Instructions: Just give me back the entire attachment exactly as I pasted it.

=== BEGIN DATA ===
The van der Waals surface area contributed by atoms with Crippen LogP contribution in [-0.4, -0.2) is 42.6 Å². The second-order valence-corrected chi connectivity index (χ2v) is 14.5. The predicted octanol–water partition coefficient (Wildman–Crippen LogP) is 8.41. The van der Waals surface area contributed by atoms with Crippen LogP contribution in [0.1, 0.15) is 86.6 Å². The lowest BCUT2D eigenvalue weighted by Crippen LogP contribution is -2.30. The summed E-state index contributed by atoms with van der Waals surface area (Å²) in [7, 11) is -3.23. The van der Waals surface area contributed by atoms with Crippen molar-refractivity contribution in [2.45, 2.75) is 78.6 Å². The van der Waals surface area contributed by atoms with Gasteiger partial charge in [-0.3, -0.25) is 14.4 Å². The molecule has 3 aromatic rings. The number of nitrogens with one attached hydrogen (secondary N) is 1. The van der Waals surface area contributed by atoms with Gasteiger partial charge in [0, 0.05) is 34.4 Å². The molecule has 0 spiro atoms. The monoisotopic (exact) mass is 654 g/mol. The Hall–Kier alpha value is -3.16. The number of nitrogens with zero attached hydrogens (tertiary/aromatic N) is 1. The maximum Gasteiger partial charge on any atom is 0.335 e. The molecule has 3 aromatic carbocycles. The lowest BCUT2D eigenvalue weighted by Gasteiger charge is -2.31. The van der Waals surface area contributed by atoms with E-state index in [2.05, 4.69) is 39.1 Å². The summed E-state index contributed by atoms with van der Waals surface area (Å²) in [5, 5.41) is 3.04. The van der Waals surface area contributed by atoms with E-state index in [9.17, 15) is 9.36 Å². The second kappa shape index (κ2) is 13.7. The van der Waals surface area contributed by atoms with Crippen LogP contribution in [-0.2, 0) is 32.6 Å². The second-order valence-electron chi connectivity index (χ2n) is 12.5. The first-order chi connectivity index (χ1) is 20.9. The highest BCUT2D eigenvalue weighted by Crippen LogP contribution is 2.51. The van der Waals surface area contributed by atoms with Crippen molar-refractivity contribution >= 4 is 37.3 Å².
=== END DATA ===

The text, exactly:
The van der Waals surface area contributed by atoms with Crippen LogP contribution in [-0.4, -0.2) is 42.6 Å². The second-order valence-corrected chi connectivity index (χ2v) is 14.5. The predicted octanol–water partition coefficient (Wildman–Crippen LogP) is 8.41. The van der Waals surface area contributed by atoms with Crippen LogP contribution in [0.1, 0.15) is 86.6 Å². The lowest BCUT2D eigenvalue weighted by Crippen LogP contribution is -2.30. The summed E-state index contributed by atoms with van der Waals surface area (Å²) in [7, 11) is -3.23. The van der Waals surface area contributed by atoms with Crippen molar-refractivity contribution in [2.45, 2.75) is 78.6 Å². The van der Waals surface area contributed by atoms with Gasteiger partial charge in [-0.3, -0.25) is 14.4 Å². The molecule has 3 aromatic rings. The number of nitrogens with one attached hydrogen (secondary N) is 1. The van der Waals surface area contributed by atoms with Gasteiger partial charge in [0, 0.05) is 34.4 Å². The molecule has 0 spiro atoms. The monoisotopic (exact) mass is 654 g/mol. The Hall–Kier alpha value is -3.16. The number of nitrogens with zero attached hydrogens (tertiary/aromatic N) is 1. The maximum Gasteiger partial charge on any atom is 0.335 e. The molecule has 3 aromatic carbocycles. The lowest BCUT2D eigenvalue weighted by Gasteiger charge is -2.31. The van der Waals surface area contributed by atoms with E-state index in [2.05, 4.69) is 39.1 Å². The summed E-state index contributed by atoms with van der Waals surface area (Å²) in [5, 5.41) is 3.04. The van der Waals surface area contributed by atoms with E-state index in [9.17, 15) is 9.36 Å². The second kappa shape index (κ2) is 13.7. The van der Waals surface area contributed by atoms with Crippen LogP contribution in [-0.2, 0) is 32.6 Å². The second-order valence-electron chi connectivity index (χ2n) is 12.5. The first-order chi connectivity index (χ1) is 20.9. The highest BCUT2D eigenvalue weighted by Crippen LogP contribution is 2.51. The van der Waals surface area contributed by atoms with Crippen molar-refractivity contribution >= 4 is 37.3 Å².